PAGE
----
Tender is the Night
Is Dick American?
Did Dick's relationship with Nicole ruin his career? If it was not Nicole, what contributed to Dick's inability to become a famous psychologist?
Who is the main character in the novel? Is it Dick, Nicole, both, neither?
All signs seem to point to Dick as the main character of the novel, not the least of which is the fact that Fitzgerald intended to name the book Dick Diver. Certainly, Dick's concerns and development seem to be the focal point of the work. Fitzgerald set out to write the portrait of such a man. And yet a case can be made that Nicole is the main character and that Dick is important only to the extent that he helps Nicole. As the focus of Dick's life work, she achieves an importance that Dick does not. She moves from being an enigmatic character, to an unhealthy character, and then to a healthy one. Certainly the shift to her point of view at the end of the novel lends credence to this thesis. It is she, cured, with whom we remain at the close of the book, she whose change we are left to witness. Dick mysteriously dissolves. If nothing else, the book is more about the two of them and their life together than it is about just one of them.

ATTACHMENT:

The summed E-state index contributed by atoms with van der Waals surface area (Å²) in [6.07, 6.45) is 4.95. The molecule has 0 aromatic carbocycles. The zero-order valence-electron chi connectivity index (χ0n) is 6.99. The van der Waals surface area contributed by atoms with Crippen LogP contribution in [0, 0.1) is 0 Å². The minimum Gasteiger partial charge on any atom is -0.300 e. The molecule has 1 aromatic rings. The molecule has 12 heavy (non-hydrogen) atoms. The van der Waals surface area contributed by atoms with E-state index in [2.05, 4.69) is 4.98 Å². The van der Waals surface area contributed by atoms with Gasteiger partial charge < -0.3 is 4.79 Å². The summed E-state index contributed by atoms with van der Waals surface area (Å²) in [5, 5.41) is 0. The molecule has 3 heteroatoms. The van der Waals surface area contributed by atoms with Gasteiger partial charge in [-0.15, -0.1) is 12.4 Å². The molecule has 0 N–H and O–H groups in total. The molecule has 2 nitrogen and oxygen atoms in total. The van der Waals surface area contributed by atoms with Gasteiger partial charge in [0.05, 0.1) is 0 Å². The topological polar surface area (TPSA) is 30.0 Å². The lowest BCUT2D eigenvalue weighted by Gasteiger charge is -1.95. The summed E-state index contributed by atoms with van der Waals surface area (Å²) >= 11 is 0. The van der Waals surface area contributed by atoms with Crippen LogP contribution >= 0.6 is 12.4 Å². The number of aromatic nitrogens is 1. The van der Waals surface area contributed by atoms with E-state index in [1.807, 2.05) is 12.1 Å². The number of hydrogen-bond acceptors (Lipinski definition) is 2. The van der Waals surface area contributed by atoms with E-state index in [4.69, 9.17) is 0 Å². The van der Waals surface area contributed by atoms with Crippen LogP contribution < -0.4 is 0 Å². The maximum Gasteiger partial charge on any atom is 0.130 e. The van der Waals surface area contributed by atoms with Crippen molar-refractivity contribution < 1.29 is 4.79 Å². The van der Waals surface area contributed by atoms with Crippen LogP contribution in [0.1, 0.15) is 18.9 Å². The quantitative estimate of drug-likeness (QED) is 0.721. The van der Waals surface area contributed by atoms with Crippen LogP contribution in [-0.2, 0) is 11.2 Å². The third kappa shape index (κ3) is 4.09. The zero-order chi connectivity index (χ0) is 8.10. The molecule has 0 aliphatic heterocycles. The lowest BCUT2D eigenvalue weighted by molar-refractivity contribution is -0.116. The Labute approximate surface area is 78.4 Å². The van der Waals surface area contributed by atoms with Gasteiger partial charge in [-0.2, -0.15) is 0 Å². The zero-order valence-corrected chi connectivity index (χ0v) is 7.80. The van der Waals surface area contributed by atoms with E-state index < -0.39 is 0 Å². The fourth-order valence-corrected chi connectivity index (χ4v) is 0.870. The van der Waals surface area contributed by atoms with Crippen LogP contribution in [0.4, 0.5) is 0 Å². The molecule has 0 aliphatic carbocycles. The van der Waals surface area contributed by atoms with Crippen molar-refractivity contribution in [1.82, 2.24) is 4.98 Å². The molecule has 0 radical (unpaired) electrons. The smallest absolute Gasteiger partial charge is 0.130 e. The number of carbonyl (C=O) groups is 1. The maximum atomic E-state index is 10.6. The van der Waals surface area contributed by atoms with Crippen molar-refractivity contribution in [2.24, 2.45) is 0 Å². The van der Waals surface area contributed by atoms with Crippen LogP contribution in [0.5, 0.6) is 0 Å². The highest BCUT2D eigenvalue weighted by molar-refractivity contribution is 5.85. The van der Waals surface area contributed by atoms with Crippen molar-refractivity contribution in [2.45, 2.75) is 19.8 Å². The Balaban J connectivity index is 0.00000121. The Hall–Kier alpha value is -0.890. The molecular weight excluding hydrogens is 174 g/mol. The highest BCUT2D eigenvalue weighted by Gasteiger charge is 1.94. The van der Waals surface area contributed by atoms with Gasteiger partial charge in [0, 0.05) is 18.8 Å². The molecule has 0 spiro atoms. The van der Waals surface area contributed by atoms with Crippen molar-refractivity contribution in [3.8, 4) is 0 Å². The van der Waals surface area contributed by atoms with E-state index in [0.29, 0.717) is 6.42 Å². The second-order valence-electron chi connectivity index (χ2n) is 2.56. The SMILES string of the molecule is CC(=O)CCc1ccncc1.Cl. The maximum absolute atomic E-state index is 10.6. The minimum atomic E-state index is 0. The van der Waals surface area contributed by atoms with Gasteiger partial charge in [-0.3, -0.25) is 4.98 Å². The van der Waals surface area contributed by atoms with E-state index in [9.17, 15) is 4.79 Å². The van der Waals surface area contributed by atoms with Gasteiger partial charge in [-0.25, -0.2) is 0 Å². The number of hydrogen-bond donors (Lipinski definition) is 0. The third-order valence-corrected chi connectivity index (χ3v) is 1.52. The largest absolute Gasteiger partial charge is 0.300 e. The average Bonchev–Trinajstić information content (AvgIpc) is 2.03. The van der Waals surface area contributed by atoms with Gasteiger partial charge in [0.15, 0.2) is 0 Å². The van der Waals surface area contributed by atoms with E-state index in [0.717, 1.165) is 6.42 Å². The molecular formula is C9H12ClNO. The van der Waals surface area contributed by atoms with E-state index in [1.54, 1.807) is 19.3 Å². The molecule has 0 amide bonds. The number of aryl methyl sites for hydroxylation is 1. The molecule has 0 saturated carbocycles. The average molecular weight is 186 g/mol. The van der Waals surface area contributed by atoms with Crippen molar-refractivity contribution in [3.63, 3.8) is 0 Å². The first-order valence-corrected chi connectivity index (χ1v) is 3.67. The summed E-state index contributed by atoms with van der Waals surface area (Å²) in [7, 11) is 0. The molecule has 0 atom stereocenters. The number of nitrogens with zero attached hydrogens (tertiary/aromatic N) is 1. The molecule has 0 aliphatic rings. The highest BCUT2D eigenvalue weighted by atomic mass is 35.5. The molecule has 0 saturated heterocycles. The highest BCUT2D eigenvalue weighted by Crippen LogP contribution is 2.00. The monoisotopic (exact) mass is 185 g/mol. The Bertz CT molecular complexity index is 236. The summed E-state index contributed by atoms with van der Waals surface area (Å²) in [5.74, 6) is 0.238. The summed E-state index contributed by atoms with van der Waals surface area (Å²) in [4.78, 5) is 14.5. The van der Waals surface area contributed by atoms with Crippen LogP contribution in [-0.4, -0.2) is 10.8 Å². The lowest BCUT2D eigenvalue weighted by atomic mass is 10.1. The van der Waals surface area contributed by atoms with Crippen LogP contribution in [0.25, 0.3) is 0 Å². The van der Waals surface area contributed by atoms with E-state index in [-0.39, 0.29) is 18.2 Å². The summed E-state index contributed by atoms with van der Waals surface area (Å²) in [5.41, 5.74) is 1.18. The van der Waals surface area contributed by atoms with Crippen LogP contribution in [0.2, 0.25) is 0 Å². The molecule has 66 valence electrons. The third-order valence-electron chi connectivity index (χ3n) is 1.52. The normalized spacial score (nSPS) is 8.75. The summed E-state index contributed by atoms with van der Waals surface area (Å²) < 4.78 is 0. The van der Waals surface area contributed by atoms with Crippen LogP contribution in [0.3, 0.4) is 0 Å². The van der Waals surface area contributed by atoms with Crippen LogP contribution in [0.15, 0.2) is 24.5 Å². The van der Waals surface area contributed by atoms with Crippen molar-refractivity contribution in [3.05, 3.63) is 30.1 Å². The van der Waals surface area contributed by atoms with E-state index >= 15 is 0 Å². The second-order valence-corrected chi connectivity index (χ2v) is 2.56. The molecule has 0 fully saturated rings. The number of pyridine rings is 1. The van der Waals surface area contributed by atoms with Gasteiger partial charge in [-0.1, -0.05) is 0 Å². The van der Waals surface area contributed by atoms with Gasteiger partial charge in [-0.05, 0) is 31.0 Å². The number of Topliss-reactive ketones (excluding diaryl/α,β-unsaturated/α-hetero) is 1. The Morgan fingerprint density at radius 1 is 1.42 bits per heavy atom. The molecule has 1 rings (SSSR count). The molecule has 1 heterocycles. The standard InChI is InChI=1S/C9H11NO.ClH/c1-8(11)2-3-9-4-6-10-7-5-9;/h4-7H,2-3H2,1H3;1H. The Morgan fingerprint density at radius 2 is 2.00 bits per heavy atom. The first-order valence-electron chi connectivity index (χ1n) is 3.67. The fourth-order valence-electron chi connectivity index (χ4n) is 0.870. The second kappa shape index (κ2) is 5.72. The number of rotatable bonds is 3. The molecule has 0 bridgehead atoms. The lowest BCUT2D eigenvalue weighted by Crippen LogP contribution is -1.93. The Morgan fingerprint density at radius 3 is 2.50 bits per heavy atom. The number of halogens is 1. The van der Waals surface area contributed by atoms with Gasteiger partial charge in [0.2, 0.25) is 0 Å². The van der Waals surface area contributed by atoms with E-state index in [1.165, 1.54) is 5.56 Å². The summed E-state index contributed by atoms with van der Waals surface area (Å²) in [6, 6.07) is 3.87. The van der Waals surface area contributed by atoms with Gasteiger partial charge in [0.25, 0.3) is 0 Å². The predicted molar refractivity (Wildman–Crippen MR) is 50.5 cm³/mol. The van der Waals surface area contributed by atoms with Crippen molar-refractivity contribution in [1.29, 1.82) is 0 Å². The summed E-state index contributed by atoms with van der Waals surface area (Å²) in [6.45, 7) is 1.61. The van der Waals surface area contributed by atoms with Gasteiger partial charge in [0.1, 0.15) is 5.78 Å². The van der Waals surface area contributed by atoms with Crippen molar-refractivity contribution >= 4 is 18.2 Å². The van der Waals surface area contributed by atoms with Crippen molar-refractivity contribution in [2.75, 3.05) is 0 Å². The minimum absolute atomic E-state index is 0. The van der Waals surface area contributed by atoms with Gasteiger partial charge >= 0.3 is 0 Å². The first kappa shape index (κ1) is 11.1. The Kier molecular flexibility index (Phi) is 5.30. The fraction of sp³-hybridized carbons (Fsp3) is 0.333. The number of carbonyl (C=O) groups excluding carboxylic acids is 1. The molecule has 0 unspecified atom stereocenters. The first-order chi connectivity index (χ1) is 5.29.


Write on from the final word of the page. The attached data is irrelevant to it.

Fitzgerald always regretted the chronology he chose for the book and even rewrote it after publication, intending for the straightforward telling of events to be the final manuscript. Which way would the book have been more effective?
Does Dick cure Nicole?
Does Dick love Rosemary? If so, in what way? If not, why does he have an affair with her?
Does Nicole love Tommy Barban? If so, in what way? If not, why does she marry him?
To what extent is Baby Warren in control of her sister's life?
To what extent does the ending of the novel, with Dick vanishing in America, resolve problems that the novel established? Is it a good ending? If so, why? If not, why not and how could it have been better?